We can't wait to see what you do next!!!
Ever played Mario on Play-Doh or Piano on Bananas? Alligator clip the Internet to Your World.
"four-year-old daughter has managed to connect the kit" ~BBC
"by far the coolest Kickstarter project" ~Kotaku
"turns the whole world into a keybaord" ~Engadget
"a lot of enthusiasm and love" ~Wired
"crazy, inventive experiments" ~PC World
"We love a good diy project" ~LIfehacker
"So small, so quirky, so simple, so awesome." ~Contiki
"Mind explosion in progress." ~Indie Cookie
"turns your alphabet soup into a keyboard" ~New Scientist
"Edison meets OK Go" ~Cool Material
Order Your Kit Includes MaKey MaKey, Red USB Cable, 7 Alligator Clips, 6 Connector Wires
Who's Behind This?
Jay Silver and Eric Rosenbaum have both been working with invention kits for the last decade.
They are the people who brought you Drawdio and Singing Fingers, and they have been on the
Scratch programming language team in the Lifelong Kindergarten group at MIT.
The kit is based on research at MIT Media Lab, and the circuit was designed in collaboration with Sparkfun. The original funding was Kickstarted.
Eric Rosenbaum is a doctoral student in the Lifelong Kindergarten group, where he creates new technologies at the intersection of
music, improvisation, play and learning. His projects include software for finger painting with sound, painting with light,
improvising with looping sounds, and creating interactive behaviors in 3D virtual worlds. His recent speaking appearances have
included TEDx Pioneer Valley, Economist Tech Frontiers, and Dust or Magic App Camp. His work has been shown at venues including
San Francisco Exploratorium, the Smithsonian National Museum of American History, San Jose Tech Museum, and the OFFFmatica and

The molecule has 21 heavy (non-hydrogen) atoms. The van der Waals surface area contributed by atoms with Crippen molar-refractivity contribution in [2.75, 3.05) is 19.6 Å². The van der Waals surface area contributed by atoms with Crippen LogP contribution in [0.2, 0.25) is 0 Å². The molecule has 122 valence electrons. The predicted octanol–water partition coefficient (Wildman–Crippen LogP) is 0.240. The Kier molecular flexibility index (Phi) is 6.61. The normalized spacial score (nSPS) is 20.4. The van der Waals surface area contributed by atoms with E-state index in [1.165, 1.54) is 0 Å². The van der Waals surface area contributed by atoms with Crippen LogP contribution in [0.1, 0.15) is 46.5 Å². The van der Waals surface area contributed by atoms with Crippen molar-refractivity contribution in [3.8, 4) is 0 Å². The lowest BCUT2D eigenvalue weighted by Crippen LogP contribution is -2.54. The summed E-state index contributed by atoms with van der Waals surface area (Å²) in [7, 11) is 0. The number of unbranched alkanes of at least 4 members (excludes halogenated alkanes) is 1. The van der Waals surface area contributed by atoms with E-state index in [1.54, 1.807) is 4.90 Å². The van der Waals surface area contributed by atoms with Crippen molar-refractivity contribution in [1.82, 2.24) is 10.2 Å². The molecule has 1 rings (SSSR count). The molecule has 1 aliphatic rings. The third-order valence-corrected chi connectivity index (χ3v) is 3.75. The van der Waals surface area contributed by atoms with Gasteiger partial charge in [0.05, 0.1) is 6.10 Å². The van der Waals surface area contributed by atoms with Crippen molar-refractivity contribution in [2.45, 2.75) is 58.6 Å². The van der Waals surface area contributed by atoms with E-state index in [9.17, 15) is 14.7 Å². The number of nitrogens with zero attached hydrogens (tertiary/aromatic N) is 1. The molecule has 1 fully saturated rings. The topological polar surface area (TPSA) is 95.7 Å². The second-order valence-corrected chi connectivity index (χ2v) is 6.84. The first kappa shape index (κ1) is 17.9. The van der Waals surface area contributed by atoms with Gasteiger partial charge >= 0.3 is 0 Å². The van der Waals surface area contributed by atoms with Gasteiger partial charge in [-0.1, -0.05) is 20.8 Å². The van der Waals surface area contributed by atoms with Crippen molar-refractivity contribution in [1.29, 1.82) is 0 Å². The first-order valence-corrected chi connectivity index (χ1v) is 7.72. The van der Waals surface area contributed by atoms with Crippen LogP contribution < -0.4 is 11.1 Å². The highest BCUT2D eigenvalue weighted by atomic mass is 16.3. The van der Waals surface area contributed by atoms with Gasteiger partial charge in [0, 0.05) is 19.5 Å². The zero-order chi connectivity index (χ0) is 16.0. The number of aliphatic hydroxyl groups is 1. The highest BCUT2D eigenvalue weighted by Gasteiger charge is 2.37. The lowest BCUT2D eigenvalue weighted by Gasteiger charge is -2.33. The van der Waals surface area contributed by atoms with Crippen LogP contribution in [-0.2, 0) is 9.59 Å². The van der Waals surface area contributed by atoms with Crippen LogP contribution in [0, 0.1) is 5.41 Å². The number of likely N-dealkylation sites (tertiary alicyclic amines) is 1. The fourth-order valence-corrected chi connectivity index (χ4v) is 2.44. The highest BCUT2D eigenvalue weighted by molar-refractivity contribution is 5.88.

Eric holds a Bachelor's degree in Psychology and a Master's degree in Technology in Education from Harvard University. He also holds a Master's degree in Media Arts and Sciences from MIT Media Lab, for which he developed Jots, a system to support reflective learning in the Scratch programming environment.
Jay Silver lives in Florida and is Founder/CEO of JoyLabz/MakeyMakey. Before that, he was a PhD student at MIT Media Lab where he won a Lemelson-MIT Award for Invention and Innovation.
He was Intel's first ever Maker Research Scientist. Time named one of his
inventions "Top 15 Toys for Young Geniuses." Jay has given talks at TED, PopTech, VMWorld, etc.
He has exhibited internationally at the National Taiwan Museum of Fine Arts, Exploratorium, Ars Electronica, etc.
Jay studied electrical engineering at Georgia Tech where he was named Engineer of the Year. He was awarded a Gates
Scholarship to earn a master's in Internet Technology from Cambridge University. He also holds a master's in Media
Arts and Sciences from MIT Media Lab where he invented "Camera for the Invisible."